Paula Deen’s cooking empire continued to crumble last week after her admitted use of a racial slur prompted home-shopping channel QVC to part ways with the beleaguered celebrity chef.
In an online letter to customers last Thursday (June 27), QVC CEO Mike George said the company had decided to “take a pause” with the beleaguered chef/entrepreneur and phase out her product line on the channel for the time being, due to the revelations last month that she had used the N-word in the past.
Deen admitted to using such language in her deposition for a discrimination lawsuit brought by an employee of a restaurant the celebrity chef owns with her brother.
“Paula won’t be appearing on any upcoming broadcasts, and we will phase out her product assortment on our online sales channels over the next few months,” George said. “We all think it’s important, at this moment, for Paula to concentrate on responding to the allegations against her and on her path forward.”
Deen responded in a letter posted to the shopping network’s website by thanking her QVC fans. “As you know, I have some important things to work on right now, both personally and professionally … and so we’ve agreed that it’s best for me to step back from QVC and focus on setting things right.”
QVC’s decision comes as Deen continued her attempts to rehabilitate her tarnished image and brand, tearfully apologizing for her use of the racial slur last Wednesday (June 26) during an interview with Matt Lauer on NBC’s Today.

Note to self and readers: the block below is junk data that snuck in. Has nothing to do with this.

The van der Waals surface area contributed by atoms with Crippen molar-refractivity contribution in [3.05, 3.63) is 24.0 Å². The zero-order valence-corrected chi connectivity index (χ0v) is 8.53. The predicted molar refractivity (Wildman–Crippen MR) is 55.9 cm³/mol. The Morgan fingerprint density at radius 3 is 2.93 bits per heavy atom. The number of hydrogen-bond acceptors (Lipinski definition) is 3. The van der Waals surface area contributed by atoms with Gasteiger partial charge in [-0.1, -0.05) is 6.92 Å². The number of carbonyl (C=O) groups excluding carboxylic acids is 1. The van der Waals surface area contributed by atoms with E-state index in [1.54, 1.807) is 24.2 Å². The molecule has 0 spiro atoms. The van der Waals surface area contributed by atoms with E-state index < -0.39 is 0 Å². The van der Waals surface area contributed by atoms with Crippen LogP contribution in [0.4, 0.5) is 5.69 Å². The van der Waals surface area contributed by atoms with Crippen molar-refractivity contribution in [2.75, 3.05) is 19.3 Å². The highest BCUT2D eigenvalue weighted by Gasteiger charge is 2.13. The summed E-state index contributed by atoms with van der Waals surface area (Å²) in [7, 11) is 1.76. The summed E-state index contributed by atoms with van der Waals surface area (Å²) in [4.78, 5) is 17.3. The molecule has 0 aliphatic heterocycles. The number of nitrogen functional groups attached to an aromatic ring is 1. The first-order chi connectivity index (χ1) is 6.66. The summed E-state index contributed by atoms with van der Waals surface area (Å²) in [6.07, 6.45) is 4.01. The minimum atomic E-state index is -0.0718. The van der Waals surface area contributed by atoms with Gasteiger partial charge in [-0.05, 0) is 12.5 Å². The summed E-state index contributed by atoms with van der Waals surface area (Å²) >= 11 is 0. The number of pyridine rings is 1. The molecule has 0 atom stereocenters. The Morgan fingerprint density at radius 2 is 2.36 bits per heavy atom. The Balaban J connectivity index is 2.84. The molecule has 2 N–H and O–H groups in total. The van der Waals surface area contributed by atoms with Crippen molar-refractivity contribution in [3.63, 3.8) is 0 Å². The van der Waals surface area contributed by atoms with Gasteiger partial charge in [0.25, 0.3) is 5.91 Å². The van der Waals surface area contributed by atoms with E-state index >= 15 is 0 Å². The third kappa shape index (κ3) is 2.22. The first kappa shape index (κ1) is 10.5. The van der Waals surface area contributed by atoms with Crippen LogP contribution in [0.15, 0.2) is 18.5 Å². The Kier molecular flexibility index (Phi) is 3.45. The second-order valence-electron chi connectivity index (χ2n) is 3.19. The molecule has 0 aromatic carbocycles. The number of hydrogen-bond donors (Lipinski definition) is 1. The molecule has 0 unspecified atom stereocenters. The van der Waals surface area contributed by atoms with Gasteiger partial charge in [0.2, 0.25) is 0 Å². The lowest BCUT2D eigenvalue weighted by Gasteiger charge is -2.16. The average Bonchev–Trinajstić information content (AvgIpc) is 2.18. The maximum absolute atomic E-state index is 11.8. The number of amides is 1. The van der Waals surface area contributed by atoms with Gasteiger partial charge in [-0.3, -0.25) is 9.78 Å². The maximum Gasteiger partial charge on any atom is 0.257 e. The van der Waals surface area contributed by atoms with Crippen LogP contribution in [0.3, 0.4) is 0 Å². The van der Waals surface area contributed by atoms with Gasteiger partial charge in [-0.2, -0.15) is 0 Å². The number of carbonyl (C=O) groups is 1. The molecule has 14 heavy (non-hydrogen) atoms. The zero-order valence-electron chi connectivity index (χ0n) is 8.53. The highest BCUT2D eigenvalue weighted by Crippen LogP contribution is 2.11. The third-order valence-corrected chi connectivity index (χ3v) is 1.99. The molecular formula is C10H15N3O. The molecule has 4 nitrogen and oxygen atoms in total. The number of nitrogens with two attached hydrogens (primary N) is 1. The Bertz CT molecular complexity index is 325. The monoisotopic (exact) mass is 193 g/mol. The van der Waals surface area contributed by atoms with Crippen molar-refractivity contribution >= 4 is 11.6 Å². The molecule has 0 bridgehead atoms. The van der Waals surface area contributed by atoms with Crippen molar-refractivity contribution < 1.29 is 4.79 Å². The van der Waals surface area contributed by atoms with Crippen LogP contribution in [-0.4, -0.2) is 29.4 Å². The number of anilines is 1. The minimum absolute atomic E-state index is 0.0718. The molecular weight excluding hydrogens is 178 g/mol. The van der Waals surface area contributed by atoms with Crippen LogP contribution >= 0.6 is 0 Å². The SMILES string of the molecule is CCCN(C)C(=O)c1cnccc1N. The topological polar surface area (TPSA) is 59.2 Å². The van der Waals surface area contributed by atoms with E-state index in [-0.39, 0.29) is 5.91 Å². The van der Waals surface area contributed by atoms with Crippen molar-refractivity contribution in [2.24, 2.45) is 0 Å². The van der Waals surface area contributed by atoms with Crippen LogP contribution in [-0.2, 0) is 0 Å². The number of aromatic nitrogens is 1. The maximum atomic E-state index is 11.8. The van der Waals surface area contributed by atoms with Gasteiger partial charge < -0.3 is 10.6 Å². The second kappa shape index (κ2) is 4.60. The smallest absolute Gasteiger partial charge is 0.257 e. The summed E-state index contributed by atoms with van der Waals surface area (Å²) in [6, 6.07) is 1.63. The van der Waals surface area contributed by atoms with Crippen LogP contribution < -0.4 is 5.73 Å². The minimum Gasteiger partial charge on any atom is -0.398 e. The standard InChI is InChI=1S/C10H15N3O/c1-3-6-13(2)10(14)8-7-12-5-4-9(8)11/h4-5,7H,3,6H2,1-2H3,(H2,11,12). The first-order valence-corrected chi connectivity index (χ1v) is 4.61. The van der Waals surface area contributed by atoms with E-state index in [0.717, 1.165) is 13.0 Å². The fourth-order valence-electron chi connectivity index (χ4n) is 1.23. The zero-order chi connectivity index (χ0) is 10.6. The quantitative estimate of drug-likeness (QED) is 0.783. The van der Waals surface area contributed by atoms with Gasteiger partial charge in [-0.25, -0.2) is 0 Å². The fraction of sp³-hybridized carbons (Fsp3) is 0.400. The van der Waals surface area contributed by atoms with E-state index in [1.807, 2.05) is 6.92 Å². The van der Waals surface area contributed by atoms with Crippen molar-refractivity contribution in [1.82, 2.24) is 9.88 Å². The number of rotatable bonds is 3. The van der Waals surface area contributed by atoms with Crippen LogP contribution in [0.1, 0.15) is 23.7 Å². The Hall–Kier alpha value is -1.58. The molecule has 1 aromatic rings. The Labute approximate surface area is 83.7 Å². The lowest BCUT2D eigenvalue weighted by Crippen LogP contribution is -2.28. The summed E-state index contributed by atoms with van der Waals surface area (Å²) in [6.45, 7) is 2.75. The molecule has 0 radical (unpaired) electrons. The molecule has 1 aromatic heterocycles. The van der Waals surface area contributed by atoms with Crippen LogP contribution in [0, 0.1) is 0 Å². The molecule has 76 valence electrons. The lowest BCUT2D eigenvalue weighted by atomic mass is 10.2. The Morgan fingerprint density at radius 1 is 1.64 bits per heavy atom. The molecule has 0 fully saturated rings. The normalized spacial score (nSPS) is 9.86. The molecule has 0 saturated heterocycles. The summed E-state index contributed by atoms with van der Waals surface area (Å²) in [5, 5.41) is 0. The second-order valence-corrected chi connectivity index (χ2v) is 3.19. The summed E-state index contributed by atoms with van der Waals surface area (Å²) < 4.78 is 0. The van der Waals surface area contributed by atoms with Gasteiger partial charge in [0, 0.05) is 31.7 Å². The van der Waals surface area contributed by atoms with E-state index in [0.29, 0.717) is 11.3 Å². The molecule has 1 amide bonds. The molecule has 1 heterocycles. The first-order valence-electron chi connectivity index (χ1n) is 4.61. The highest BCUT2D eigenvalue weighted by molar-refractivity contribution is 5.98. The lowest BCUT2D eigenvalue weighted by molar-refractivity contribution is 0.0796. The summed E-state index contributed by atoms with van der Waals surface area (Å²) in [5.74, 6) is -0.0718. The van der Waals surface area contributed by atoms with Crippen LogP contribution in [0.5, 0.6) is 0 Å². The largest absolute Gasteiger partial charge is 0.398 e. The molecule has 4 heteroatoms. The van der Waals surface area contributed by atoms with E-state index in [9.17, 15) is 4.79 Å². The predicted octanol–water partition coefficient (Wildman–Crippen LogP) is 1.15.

QVC’s dismissal of the 66-year-old chef follows similar terminations last week from Sears and Kmart, Walmart, Home Depot and Target, all of which sell Deen-branded kitchen products and cookware. Two weeks ago, Food Network said it would not renew its contract with Deen after 10-year relationship. Deen had been one of Food’s original stars, serving as one of its most popular personalities since she first appeared in 2002 and helping to build the network’s brand throughout the 2000s.
Deen is no stranger to controversy: The chef, famous for her liberal use of butter and heavy cream in her recipes, was chastised by fans and the media last year for hiding her type-2 diabetes. She further complicated matters when she signed on to be a spokeswoman for drug company Norvo Nordisk, which produced a diabetes treatment drug — a relationship that has since been suspended due to Deen’s recent controversial comments.
Deen’s admitted use of the N-word and her awkward attempts at redemption — a much-criticized YouTube video and her tearful Today interview did little to quell the controversy — has torpedoed her media empire, worth an estimated $16 million, according to Fox News.
But it hasn’t totally sunk the ship.
While Scripps Networks Interactive-owned Food has completely severed its ties to Deen, QVC has kept the door open. In his letter, QVC’s George recognized that Deen still has fans that “feel equally strongly that Paula is not being treated fairly in the public debate and deserves forgiveness.”
He added that “people deserve second chances. And we always strive to do the right thing.”
Only time will tell whether she can completely turn the page on this ugly chapter of her life and cook up a new dish for her beleaguered brand.
A week after losing her Food Network deal for using a racial slur, celebrity chef Paula Deen has been dropped by more business partners.